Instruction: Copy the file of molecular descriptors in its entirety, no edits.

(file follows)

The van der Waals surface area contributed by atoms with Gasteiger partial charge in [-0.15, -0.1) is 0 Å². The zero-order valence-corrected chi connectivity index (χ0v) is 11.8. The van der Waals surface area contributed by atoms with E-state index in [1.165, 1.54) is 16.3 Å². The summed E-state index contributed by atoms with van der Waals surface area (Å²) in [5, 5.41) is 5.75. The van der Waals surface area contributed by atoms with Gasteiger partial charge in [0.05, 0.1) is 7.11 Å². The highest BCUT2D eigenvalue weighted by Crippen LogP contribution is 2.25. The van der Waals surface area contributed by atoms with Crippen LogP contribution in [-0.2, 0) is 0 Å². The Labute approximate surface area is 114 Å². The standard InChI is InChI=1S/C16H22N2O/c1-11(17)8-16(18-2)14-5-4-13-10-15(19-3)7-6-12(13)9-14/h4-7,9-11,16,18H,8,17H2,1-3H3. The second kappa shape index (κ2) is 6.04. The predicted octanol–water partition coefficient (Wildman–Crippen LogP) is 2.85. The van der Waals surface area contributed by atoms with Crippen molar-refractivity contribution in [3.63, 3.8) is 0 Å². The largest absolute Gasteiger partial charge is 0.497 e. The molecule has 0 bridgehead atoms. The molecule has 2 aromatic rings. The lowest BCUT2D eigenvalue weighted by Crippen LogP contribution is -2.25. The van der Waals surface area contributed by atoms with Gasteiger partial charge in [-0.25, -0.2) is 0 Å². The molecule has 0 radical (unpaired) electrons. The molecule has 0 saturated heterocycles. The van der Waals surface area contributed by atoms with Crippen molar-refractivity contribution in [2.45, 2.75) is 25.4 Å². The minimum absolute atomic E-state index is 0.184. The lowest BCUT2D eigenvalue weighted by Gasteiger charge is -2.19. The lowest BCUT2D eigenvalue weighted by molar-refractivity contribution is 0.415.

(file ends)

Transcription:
The van der Waals surface area contributed by atoms with Gasteiger partial charge in [-0.15, -0.1) is 0 Å². The zero-order valence-corrected chi connectivity index (χ0v) is 11.8. The van der Waals surface area contributed by atoms with E-state index in [1.165, 1.54) is 16.3 Å². The summed E-state index contributed by atoms with van der Waals surface area (Å²) in [5, 5.41) is 5.75. The van der Waals surface area contributed by atoms with Gasteiger partial charge in [0.05, 0.1) is 7.11 Å². The highest BCUT2D eigenvalue weighted by Crippen LogP contribution is 2.25. The van der Waals surface area contributed by atoms with Crippen LogP contribution in [-0.2, 0) is 0 Å². The Labute approximate surface area is 114 Å². The standard InChI is InChI=1S/C16H22N2O/c1-11(17)8-16(18-2)14-5-4-13-10-15(19-3)7-6-12(13)9-14/h4-7,9-11,16,18H,8,17H2,1-3H3. The second kappa shape index (κ2) is 6.04. The predicted octanol–water partition coefficient (Wildman–Crippen LogP) is 2.85. The van der Waals surface area contributed by atoms with Crippen molar-refractivity contribution in [3.63, 3.8) is 0 Å². The largest absolute Gasteiger partial charge is 0.497 e. The molecule has 0 bridgehead atoms. The molecule has 2 aromatic rings. The lowest BCUT2D eigenvalue weighted by Crippen LogP contribution is -2.25. The van der Waals surface area contributed by atoms with Gasteiger partial charge in [-0.25, -0.2) is 0 Å². The molecule has 0 radical (unpaired) electrons. The molecule has 0 saturated heterocycles. The van der Waals surface area contributed by atoms with Crippen molar-refractivity contribution in [2.45, 2.75) is 25.4 Å². The minimum absolute atomic E-state index is 0.184. The lowest BCUT2D eigenvalue weighted by Gasteiger charge is -2.19. The lowest BCUT2D eigenvalue weighted by molar-refractivity contribution is 0.415.